The best nasi goreng in Yogya is found in this wonderfully atmospheric market, where small restaurant stands give you the chance to try lesehan dining – sitting on bamboo mats at a low table, rubbing elbows with the locals while mouthwatering food is prepared in front of you.
Aside from nasi goreng, try Yogya and Javanese specialties such as nasi gudeg (steamed rice with curry made from hefty, heavily scented jackfruit); tempeh (slightly sour, fermented soybean cake, usually sliced and fried); nasi langgi (steamed rice served on a banana leaf with a dozen spoonfuls of various curries and sambals); Kalasan chicken, stewed, fried, and flavored with copious garlic; and bakpia pathok (fried mung bean pastries, similar to Chinese mooncakes). For dessert, cendol is a drink of luridly colored jelly noodles in iced, sweetened coconut milk that – despite being served throughout Southeast Asia – locals insist originated in Java. Otherwise, wedang ronde, glutinous rice balls served in ginger syrup, is definitely a Yogya dish.
Jalan Malioboro, Kraton, Yogyakarta; open from dusk daily
Also in Yogyakarta
Also in the Kraton, Bale Raos (+62 274 415 550; moderate) serves excellent nasi goreng, though it specializes in recipes from the Yogyakartan Sultanate, some of them attributed to former rulers themselves. Urip urip gulung is fried catfish stewed in coconut milk flavored with ginger, makrut lime leaves, and lemongrass; while sanggar is, conversely, previously stewed beef cubes grilled on bamboo sticks like a satay.
Also in Java
In Jakarta, Java’s hot, sprawling, chaotic, unwieldy capital, Seribu Rasa (www.; moderate) sets the standard for mid-range restaurants serving regional Indonesian cooking, with stylish wooden decor. The menu includes several takes on nasi goreng: try nasi sayur (fried rice with vegetables) or fried-rice sundah kelapa, a seafood variation named after Jakarta’s harbor area and fish market (where, incidentally, you can still see fleets of old-style wooden fishing boats pulled up at the wharf).
Around the World
BaliBali (; moderate) in London’s West End is a relaxed, friendly place in which to try a host of Indonesian staples, including perfect nasi goreng, gado-gado (a salad with boiled eggs, tempeh, bean sprouts, and mild peanut sauce), plain Indonesian fried chicken, and spicy squid sambal.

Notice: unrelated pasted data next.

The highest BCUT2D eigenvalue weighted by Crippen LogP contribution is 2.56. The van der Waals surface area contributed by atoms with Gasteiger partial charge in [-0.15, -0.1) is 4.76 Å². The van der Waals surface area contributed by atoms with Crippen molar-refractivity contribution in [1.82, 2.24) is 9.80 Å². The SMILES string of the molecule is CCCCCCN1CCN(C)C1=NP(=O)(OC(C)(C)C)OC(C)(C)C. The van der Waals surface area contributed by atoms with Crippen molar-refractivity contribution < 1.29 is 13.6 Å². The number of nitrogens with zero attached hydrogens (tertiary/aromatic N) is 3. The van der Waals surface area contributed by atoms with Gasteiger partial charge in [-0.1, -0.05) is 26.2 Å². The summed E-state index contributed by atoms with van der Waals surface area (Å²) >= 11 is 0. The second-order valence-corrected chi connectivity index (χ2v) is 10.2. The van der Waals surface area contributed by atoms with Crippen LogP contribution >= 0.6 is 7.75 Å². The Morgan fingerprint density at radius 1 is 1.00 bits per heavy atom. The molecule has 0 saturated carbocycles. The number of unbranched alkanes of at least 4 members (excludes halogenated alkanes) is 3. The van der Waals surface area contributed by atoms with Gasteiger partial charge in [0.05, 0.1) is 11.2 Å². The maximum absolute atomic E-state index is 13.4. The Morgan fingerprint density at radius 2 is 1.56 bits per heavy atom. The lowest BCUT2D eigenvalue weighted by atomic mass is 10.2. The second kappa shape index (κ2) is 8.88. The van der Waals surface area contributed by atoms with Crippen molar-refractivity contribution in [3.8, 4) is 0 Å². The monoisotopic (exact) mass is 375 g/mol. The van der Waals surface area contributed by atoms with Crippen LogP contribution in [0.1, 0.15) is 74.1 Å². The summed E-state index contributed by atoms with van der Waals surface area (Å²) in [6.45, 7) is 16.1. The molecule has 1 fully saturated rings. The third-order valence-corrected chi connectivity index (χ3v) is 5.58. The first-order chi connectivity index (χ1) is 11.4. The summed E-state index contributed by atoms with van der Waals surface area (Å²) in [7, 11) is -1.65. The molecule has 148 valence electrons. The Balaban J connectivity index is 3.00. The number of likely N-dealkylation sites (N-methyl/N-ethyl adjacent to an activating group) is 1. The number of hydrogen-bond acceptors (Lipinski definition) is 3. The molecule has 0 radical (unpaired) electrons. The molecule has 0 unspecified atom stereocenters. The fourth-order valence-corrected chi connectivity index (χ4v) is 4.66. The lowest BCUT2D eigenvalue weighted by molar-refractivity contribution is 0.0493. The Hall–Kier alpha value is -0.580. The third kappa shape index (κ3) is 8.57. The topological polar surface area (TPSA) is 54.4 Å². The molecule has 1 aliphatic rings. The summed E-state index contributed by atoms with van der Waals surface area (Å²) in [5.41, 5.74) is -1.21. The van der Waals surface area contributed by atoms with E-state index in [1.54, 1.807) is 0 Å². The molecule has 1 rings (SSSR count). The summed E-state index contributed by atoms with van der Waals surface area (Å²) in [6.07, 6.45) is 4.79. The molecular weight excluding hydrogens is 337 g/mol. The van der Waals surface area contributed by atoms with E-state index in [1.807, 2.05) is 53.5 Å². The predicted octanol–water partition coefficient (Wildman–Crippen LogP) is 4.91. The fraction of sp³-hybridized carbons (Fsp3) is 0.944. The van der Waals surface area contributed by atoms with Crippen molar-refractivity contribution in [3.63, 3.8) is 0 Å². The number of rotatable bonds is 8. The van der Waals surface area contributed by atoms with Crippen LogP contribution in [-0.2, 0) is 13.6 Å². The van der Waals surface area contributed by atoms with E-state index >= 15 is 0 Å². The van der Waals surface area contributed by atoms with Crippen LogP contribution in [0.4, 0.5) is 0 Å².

A Day in Yogyakarta
Yogya’s Kraton and shopping alone can easily occupy a leisurely day, but you could alternatively set half the day aside for the 60-mile (100-km) round-trip to the incredible Buddhist complex at Borobudur, which predates the city by an entire millennium and was only fully restored during the 1980s.
MORNING : Enter the Kraton area via the square where the sultan once settled public disputes and staged fights between buffaloes and tigers (the buffalo symbolized Java, while locals saw the tiger as representing the oppressive Dutch).
Go on to browse artworks at the Sono Budoyo Museum, the Taman Sari water palace and the Sultan’s palace, where Buddhist, Hindu, and Muslim motifs on the Bagsal Kencono pavilion illustrate Indonesia’s complex religious relationships.
AFTERNOON : After lunch, shop for Yogya’s batik, silver, leatherwork, and crafts: Jalan Malioboro is the most obvious destination, but Tirtodipuran Road and Beringharjo market are less touristy – check quality and bargain hard.
EVENING : Return to the Kraton for an evening stroll or take in a performance of Javanese puppetry, theater, or gamelan music.
Yogya’s Adisucipto airport has connections across Indonesia, plus Singapore and Malaysia. City transport includes bus, taxi, and becak (trishaw).
Rumah Boedi Pavilion (moderate) is central (near the train station), modern, and comfortable, with faux-ethnic chic furnishings.
Dusun Jogja Village Inn (moderate) offers mid-range boutique comfort slightly farther from the center.
The Phoenix (expensive) is a luxury modern revamp of a 1918 mansion.
Helpful information in English can be found at